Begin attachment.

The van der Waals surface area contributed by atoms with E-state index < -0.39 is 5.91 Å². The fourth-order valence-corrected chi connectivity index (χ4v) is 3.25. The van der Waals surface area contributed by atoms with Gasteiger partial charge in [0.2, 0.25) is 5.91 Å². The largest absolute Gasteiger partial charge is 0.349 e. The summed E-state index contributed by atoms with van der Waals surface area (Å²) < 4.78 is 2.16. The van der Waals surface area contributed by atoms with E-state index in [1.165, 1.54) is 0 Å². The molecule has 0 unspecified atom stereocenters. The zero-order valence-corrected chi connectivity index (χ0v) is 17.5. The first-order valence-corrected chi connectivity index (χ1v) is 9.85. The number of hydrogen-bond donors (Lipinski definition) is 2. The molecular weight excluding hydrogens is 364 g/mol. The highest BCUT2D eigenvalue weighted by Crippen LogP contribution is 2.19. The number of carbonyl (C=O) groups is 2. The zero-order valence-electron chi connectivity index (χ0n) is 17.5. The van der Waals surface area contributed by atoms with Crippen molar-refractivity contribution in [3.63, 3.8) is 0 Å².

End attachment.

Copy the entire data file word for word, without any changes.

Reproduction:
The van der Waals surface area contributed by atoms with E-state index < -0.39 is 5.91 Å². The fourth-order valence-corrected chi connectivity index (χ4v) is 3.25. The van der Waals surface area contributed by atoms with Gasteiger partial charge in [0.2, 0.25) is 5.91 Å². The largest absolute Gasteiger partial charge is 0.349 e. The summed E-state index contributed by atoms with van der Waals surface area (Å²) < 4.78 is 2.16. The van der Waals surface area contributed by atoms with E-state index in [1.165, 1.54) is 0 Å². The molecule has 0 unspecified atom stereocenters. The zero-order valence-corrected chi connectivity index (χ0v) is 17.5. The first-order valence-corrected chi connectivity index (χ1v) is 9.85. The number of hydrogen-bond donors (Lipinski definition) is 2. The molecular weight excluding hydrogens is 364 g/mol. The highest BCUT2D eigenvalue weighted by Crippen LogP contribution is 2.19. The number of carbonyl (C=O) groups is 2. The zero-order valence-electron chi connectivity index (χ0n) is 17.5. The van der Waals surface area contributed by atoms with Crippen molar-refractivity contribution in [3.63, 3.8) is 0 Å².